Nordstrom Inc. owns two jets, regularly leases two and employs either nine or 12 pilots, depending on who’s counting. A shareholder says there’s something’s wrong with that mix.
Lots of companies have planes to ferry employees around, and there’s nothing unusual about an executive taking a corporate aircraft on a non-business junket, a perk that’s often part of compensation. The Nordstrom twist is that its crews also fly, service and manage planes that belong to descendants of founder John W. Nordstrom. The claim in a lawsuit is that they’ve paid cut-rate fees for the use of company pilots and other aviation staff, and that directors sanctioned it.
“Nordstrom has secretly diverted millions of dollars in hidden subsidies to the Nordstrom family,” the plaintiff, Judith Burbrink, says in the suit in federal court in Seattle.
Tara Darrow, a Nordstrom spokeswoman, says Burbrink’s allegations are baseless and disputes several assertions in the suit, including one that the company employs 12 pilots; Darrow says it’s nine. The family makes full reimbursements, she says, and the arrangement with the clan helps “maintain our Nordstrom aircraft at a lower cost to shareholders.”
Corporate jets can be flashpoints for investors, and there’s been a rash of cutting back. Abercrombie & Fitch Co. is selling its Gulfstream G550, which had an infamous rulebook with guidelines about the underwear worn by models working on board, and Target Corp.’s new chief executive agreed to pay if he racks up more than $175,000 in personal trips a year on Target’s four jets. Tesco Plc’s about to jettison the last plane in what was a fleet of five, seen as a symbol of excess as it struggled.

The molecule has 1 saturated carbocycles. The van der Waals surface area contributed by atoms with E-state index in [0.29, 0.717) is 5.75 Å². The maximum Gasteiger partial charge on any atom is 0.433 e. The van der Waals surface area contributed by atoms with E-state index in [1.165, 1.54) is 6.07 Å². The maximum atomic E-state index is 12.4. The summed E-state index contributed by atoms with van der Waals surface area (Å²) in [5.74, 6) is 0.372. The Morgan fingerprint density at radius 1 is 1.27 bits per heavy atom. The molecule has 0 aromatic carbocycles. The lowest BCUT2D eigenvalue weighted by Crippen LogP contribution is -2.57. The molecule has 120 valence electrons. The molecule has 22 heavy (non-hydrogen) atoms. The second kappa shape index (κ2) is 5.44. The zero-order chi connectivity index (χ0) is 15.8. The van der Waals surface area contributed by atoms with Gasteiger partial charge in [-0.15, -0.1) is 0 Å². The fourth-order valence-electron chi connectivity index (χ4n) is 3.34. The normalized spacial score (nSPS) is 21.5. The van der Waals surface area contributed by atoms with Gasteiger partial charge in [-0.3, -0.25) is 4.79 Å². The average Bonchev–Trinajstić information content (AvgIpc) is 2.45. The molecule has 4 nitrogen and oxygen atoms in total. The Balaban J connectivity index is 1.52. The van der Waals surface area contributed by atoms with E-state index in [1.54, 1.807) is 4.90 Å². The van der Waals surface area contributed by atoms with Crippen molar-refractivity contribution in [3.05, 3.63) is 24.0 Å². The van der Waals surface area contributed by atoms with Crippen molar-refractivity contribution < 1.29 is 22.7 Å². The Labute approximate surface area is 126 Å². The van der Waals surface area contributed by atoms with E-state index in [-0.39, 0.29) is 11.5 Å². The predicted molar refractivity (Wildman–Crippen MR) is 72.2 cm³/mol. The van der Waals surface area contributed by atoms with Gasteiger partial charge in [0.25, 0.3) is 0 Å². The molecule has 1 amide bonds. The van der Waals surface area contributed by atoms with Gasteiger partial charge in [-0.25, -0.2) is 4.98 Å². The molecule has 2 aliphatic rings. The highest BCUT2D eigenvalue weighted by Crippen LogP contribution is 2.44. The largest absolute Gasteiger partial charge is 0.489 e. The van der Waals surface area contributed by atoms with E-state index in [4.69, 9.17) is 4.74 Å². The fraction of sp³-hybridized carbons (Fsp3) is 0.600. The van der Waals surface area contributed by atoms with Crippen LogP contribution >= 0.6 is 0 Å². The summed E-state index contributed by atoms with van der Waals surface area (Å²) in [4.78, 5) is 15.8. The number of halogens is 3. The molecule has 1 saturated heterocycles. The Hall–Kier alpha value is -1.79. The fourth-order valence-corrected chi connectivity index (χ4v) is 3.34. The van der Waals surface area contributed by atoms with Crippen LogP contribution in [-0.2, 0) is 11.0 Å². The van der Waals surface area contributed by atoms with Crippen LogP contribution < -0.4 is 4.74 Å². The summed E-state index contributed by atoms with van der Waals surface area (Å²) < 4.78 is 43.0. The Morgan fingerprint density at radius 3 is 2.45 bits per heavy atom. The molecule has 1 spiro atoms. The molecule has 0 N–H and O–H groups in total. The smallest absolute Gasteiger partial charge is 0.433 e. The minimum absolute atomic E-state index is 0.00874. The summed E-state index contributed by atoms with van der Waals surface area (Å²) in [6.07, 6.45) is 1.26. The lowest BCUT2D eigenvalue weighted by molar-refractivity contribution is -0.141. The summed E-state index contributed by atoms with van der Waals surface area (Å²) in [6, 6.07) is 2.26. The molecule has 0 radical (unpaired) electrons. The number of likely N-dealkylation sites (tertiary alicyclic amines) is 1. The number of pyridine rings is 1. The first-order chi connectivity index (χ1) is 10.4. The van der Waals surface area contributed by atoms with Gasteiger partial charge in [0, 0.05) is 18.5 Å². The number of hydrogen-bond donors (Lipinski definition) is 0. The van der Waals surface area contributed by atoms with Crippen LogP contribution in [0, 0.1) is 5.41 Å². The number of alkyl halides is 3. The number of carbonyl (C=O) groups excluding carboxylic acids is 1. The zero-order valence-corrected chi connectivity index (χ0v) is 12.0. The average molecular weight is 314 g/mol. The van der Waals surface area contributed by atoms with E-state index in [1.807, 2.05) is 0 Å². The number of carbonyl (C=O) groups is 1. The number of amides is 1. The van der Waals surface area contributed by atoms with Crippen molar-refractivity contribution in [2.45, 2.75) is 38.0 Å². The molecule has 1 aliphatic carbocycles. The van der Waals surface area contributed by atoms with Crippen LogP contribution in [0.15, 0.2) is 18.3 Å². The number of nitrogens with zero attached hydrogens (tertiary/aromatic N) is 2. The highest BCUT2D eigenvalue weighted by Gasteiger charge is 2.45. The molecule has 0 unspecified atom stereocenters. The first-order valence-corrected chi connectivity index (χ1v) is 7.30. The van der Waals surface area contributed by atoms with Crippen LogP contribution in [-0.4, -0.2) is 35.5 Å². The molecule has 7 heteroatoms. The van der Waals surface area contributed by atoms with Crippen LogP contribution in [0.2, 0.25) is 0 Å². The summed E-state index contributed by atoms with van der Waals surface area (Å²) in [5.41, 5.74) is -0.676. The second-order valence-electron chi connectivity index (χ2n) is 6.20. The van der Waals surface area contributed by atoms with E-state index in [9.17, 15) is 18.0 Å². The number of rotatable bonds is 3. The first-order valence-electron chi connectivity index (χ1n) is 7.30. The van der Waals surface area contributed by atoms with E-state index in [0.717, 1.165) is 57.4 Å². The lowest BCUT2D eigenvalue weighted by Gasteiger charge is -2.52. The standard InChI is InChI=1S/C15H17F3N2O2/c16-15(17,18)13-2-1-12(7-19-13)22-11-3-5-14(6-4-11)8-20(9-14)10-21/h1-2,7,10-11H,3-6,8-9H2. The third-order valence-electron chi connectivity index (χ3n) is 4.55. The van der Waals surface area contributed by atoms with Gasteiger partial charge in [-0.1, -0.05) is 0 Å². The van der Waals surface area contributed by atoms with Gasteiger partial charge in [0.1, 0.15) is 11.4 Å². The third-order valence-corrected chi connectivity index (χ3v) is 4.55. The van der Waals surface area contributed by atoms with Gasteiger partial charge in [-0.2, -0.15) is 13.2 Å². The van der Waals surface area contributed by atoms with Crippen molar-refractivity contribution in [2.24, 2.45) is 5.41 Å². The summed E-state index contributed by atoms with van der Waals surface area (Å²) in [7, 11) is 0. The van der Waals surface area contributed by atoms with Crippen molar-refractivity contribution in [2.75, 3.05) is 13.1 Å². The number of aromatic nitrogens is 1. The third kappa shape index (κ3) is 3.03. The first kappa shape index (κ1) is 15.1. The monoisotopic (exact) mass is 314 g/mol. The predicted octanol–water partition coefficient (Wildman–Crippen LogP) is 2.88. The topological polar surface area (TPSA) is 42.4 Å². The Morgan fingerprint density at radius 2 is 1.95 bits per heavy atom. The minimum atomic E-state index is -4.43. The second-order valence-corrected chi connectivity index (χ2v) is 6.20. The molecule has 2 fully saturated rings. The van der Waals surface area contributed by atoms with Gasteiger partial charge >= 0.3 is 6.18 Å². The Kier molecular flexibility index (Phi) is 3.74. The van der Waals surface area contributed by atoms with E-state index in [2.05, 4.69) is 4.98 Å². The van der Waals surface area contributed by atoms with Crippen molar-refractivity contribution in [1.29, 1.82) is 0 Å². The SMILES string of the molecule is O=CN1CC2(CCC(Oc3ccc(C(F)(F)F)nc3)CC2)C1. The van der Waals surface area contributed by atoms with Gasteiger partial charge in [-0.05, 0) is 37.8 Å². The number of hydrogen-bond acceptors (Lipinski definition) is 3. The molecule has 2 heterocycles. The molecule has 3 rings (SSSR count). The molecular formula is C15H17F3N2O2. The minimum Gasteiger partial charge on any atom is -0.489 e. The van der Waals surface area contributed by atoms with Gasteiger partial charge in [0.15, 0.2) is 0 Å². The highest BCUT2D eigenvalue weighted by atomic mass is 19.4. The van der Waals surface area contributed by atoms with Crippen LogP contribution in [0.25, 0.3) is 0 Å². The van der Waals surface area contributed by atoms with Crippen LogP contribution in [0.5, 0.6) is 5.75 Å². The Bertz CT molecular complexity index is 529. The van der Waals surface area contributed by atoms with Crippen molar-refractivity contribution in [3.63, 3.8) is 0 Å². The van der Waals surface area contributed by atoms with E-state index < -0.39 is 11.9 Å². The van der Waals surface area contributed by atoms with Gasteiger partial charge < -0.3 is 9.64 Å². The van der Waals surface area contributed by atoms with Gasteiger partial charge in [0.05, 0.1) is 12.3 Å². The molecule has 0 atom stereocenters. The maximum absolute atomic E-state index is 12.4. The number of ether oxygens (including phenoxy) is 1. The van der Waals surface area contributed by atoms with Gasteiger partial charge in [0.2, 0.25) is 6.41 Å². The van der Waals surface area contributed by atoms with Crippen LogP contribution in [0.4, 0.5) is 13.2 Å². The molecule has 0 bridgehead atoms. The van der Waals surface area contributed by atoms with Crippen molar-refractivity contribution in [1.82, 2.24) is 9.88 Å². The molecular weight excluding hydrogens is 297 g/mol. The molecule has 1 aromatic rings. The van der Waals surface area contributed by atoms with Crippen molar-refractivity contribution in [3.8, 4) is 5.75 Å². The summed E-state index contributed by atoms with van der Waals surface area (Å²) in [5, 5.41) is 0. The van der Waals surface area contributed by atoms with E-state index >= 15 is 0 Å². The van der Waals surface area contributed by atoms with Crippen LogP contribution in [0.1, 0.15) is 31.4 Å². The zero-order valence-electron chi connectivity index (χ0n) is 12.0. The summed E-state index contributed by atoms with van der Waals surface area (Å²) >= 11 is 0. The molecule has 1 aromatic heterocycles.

At Nordstrom, there are three jets in regular use and an aviation staff large enough to pilot and service other aircraft for a fee. It does that for members of the founding family.
Based in Seattle, Nordstrom is the U.S.’s largest luxury department-store chain and still a family run business 114 years after it started as a shoe store.
Five Nordstroms own 25 percent of the shares, and former Chairman Bruce Nordstrom is the largest stockholder with 13.66 percent, according to regulatory filings. Several Nordstroms are vice presidents, including Peter E. Nordstrom, who oversees merchandising. He sits on the 13-member board, as does Blake W. Nordstrom, the company’s president, and Erik B. Nordstrom, head of the online unit.
Fortune magazine in 2014 put the family’s total net worth at more than $3.7 billion, and data compiled by Bloomberg show Bruce Nordstrom’s is $1.7 billion.
Burbrink doesn’t focus on their wealth but on what she says is their “unjust enrichment.” She calls Nordstrom’s corporate aviation department “bloated and costly” and alleges family members reimbursed it for only “a fraction” of the costs of flying, maintaining and housing their personal craft, something she says Nordstrom should have disclosed in U.S. Securities and Exchange Commission filings.
In what’s known as a derivative complaint, she’s suing on behalf of the corporation and its shareholders, and any award would go to the retailer. A stockholder since the 1970s, Burbrink owns 500 shares, according to the suit. She accuses board members of breaching their fiduciary duties and seeks damages of an unspecified amount.